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Majority of Israelis despondent about future of democracy here, survey shows

The danger to democracy looms larger than security threat, poll says; majority see Netanyahu’s handling of the coronavirus as ‘poor’ and most oppose new elections

Shoshanna Solomon is The Times of Israel's Startups and Business reporter

Thousands of protesters chant slogans and hold signs during a protest against Prime Minister Benjamin Netanyahu near his official residence in Jerusalem, August 1, 2020. (Oded Balilty/AP)
Thousands of protesters chant slogans and hold signs during a protest against Prime Minister Benjamin Netanyahu near his official residence in Jerusalem, August 1, 2020. (Oded Balilty/AP)

Israelis perceive the threat to the nation’s democracy as looming larger than the external security threat, according to a survey published Wednesday.

The Israel Democracy Institute survey found that only 38 percent of the respondents felt optimistic about the future of democratic governance in Israel, with 54% pessimistic. This compared to 59% who are optimistic about national security, with 35% pessimistic.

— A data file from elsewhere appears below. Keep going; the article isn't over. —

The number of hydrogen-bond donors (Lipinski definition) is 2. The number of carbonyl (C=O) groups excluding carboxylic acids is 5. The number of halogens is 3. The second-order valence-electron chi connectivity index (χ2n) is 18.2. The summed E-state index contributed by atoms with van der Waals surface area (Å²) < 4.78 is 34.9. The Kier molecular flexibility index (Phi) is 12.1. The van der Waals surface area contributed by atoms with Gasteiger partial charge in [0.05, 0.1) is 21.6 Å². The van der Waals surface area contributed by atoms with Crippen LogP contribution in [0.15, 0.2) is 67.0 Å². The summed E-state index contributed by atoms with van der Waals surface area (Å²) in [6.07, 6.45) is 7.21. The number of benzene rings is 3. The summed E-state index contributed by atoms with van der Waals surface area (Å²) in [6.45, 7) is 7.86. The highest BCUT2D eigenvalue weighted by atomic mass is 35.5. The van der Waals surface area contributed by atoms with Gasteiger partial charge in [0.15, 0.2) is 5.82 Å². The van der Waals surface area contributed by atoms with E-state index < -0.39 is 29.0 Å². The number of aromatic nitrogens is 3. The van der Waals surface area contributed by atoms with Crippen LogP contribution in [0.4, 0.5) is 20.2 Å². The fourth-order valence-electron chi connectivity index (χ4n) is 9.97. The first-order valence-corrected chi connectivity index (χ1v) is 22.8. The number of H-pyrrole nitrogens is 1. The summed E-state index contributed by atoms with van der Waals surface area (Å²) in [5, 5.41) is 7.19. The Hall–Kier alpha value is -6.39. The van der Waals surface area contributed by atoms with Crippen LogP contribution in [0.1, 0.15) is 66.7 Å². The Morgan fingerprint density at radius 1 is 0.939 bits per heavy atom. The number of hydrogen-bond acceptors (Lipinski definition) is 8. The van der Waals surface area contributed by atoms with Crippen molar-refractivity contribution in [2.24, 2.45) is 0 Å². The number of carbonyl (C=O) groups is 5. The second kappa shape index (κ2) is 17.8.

Just over half (51%) give Prime Minister Benjamin Netanyahu a “poor” or “not good” grade for his personal and ethical behavior. Netanyahu is on trial for fraud, breach of trust and for accepting bribes.

A slightly lower number of respondents, 45%, said his performance handling the coronavirus crisis and running the government was “not good” or “poor.”

Prime Minister Benjamin Netanyahu gives a televised statement at the Defense Ministry in Tel Aviv on July 27, 2020. (Tal Shahar/Pool/AFP)

During the first wave of the coronavirus pandemic, a majority of interviewees expressed high trust in Netanyahu’s handling of the crisis. Today, with a second wave of the outbreak shaking the nation, only a minority gave him a grade of “good” or “excellent” in that domain: 27% for Jews and 18% for Arabs, the report on the survey said.

Netanyahu’s handling of the nation’s security policy is, however, still approved by most, with 56% of respondents giving him a grade of “good” or “excellent.”

Amid recent chatter about the possibility of the coalition breaking apart, the data shows that the majority of voters from all parties oppose new elections, with right-wing voters wanting it the least, the report said.

The data showed that only 25% of Jewish Israelis and 43% Arab Israelis support dismantling the current government and going to new elections at the end of 2020.

Broken down by party, 27% of Likud voters were in favor of another election this year, along with 15% of voters for right-wing Yamina; 32% of secularist Yisrael Beytenu voters; 28% of Blue and White voters, 36% of Labor-Gesher-Meretz voters; 40% of the predominantly Arab Joint List party voters; and 17% of Shas voters and 19% of United Torah Judaism voters, both ultra-Orthodox parties.

Israelis protest against Prime Minister Benjamin Netanyahu outside his official residence in Jerusalem on July 30, 2020. (Yonatan Sindel/Flash90)